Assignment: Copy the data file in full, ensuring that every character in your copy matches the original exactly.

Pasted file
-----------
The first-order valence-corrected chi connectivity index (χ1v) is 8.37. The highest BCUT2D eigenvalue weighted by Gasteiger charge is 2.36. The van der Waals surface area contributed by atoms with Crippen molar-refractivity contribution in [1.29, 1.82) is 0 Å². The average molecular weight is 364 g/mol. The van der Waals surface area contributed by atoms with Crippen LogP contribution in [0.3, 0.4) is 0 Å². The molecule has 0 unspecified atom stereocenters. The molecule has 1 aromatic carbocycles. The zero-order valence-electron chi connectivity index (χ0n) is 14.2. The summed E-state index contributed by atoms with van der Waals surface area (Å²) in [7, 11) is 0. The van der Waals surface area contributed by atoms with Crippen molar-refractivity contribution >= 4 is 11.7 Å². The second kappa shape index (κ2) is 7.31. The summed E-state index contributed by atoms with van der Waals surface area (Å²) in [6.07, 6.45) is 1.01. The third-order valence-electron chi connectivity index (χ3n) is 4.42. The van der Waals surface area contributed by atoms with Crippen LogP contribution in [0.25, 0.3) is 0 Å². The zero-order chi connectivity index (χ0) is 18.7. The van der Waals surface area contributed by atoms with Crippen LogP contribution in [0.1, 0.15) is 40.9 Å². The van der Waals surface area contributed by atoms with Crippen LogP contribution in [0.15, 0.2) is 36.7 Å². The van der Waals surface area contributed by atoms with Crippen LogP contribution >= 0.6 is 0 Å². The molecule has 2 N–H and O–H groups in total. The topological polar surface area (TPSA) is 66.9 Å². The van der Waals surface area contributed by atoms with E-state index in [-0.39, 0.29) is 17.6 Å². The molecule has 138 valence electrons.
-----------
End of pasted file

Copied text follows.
The first-order valence-corrected chi connectivity index (χ1v) is 8.37. The highest BCUT2D eigenvalue weighted by Gasteiger charge is 2.36. The van der Waals surface area contributed by atoms with Crippen molar-refractivity contribution in [1.29, 1.82) is 0 Å². The average molecular weight is 364 g/mol. The van der Waals surface area contributed by atoms with Crippen LogP contribution in [0.3, 0.4) is 0 Å². The molecule has 0 unspecified atom stereocenters. The molecule has 1 aromatic carbocycles. The zero-order valence-electron chi connectivity index (χ0n) is 14.2. The summed E-state index contributed by atoms with van der Waals surface area (Å²) in [7, 11) is 0. The van der Waals surface area contributed by atoms with Crippen molar-refractivity contribution >= 4 is 11.7 Å². The second kappa shape index (κ2) is 7.31. The summed E-state index contributed by atoms with van der Waals surface area (Å²) in [6.07, 6.45) is 1.01. The third-order valence-electron chi connectivity index (χ3n) is 4.42. The van der Waals surface area contributed by atoms with Crippen LogP contribution in [0.25, 0.3) is 0 Å². The zero-order chi connectivity index (χ0) is 18.7. The van der Waals surface area contributed by atoms with Crippen LogP contribution in [0.1, 0.15) is 40.9 Å². The van der Waals surface area contributed by atoms with Crippen LogP contribution in [0.15, 0.2) is 36.7 Å². The van der Waals surface area contributed by atoms with Crippen LogP contribution >= 0.6 is 0 Å². The molecule has 2 N–H and O–H groups in total. The topological polar surface area (TPSA) is 66.9 Å². The van der Waals surface area contributed by atoms with E-state index in [-0.39, 0.29) is 17.6 Å². The molecule has 138 valence electrons.